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About this Course
About the Course
In this course, Andrew Wroe (University of Kent) explores the theory and practice of the separation of powers in the United States. In the first module, we are introduced to our key concepts and begin to complicate the notion of separated powers with Neustadt’s formulation of ‘separated institutions sharing powers’. The second module consists of a brief historical overview, providing a useful backdrop to the powers of government enshrined in the US constitution. In the third module, we explore the separation of powers more thoroughly, and in the fourth module, we complement this with an exploration of checks and balances. In the final module, we look at these concepts in practice, thinking about developments over recent years and finishing with the question of whether these political structures and institutions are still fit for purpose in the modern US.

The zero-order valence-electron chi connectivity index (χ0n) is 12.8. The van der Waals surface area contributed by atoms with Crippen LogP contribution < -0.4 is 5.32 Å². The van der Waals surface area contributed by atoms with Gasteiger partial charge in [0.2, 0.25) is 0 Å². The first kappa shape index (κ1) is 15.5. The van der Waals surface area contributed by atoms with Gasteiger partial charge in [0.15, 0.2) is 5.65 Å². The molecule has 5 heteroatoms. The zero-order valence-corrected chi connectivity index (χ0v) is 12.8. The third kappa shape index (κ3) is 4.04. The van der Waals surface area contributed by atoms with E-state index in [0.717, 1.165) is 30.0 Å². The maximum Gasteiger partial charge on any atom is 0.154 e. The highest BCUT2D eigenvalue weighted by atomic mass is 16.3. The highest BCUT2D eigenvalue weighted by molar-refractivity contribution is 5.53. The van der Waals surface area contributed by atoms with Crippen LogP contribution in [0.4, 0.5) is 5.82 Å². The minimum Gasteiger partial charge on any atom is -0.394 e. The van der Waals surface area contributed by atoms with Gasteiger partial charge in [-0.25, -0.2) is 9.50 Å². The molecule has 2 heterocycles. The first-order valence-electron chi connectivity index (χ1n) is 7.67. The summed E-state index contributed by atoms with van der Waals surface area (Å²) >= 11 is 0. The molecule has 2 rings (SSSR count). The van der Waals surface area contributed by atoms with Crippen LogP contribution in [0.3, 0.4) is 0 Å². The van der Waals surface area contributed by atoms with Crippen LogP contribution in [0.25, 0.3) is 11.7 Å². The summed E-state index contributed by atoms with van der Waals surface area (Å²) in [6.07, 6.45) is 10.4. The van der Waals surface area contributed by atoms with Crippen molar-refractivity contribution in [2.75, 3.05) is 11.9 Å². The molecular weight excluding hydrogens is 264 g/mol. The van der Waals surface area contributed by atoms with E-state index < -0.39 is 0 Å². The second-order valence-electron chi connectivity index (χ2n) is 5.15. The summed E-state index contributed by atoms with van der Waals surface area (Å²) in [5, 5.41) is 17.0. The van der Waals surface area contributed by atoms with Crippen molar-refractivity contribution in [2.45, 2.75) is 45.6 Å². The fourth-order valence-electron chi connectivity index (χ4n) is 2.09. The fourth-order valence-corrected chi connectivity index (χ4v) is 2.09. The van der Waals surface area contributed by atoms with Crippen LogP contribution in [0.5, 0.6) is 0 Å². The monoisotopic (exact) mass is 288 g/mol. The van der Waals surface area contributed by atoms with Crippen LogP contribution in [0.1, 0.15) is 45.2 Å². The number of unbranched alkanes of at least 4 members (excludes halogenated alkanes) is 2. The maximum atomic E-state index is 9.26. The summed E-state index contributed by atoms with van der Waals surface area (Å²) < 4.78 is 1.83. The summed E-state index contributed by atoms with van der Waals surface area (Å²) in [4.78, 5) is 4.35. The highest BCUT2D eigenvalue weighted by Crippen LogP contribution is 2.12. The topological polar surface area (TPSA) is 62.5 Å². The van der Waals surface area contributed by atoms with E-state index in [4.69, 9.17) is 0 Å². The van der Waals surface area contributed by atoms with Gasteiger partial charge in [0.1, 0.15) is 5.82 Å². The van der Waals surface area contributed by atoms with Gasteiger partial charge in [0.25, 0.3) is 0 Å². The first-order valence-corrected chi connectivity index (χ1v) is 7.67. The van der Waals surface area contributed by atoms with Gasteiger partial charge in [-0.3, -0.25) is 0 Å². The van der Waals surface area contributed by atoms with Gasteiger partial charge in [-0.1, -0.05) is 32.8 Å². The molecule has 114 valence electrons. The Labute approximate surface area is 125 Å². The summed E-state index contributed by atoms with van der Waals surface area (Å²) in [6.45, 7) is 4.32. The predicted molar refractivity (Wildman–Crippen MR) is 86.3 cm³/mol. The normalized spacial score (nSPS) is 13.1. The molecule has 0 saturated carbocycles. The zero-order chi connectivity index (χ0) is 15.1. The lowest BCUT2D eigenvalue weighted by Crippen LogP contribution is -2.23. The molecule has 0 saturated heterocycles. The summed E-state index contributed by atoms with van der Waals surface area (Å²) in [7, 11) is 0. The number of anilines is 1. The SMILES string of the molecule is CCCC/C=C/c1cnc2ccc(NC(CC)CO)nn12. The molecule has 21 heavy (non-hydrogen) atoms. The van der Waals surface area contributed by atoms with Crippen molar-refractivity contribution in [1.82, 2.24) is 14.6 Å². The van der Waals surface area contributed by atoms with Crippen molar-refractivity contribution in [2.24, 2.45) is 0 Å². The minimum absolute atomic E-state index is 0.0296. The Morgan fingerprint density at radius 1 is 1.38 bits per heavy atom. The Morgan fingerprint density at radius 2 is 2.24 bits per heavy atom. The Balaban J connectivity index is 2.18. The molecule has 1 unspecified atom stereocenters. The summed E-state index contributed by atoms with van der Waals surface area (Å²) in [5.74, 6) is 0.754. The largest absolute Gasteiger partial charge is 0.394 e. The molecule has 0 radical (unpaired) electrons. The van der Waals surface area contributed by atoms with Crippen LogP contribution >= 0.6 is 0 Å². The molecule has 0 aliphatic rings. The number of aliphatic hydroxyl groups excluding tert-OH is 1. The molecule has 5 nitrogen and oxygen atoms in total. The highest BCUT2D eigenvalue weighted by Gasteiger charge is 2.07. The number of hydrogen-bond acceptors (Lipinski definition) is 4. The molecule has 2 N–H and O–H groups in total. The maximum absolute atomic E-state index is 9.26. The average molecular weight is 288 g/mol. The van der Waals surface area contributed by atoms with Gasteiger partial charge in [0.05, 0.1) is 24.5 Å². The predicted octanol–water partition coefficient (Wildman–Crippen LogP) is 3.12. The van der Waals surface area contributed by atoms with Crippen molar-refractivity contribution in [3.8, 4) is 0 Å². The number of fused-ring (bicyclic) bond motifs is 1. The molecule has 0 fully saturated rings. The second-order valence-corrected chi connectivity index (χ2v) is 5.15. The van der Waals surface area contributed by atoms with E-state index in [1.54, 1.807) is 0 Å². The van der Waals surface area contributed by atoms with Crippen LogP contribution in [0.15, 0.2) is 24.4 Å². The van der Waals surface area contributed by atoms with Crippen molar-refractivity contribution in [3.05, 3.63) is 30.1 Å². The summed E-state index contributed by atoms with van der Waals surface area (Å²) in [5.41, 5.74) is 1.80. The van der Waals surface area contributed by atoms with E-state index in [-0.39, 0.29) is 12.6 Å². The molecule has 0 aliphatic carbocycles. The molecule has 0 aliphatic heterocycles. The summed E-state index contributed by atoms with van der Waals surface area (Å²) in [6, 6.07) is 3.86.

About the Lecturer
Dr Andrew Wroe is Senior Lecturer in American Politics at the University of Kent. His current research interest is the presidency of Donald J. Trump. Previous work has focused on trust in government, particularly the reasons for its decline and its effects on the wider polity, and on how low levels of political trust frame citizens' perceptions of elected officials and may actually help engender political scandals. He has written, edited and contributed to many books on US politics. These publications cover areas including the politics of immigration reform, the Republican party and the alleged 'culture war' in the United States. His most recent book is The Ordinary Presidency of Donald J. Trump (2019).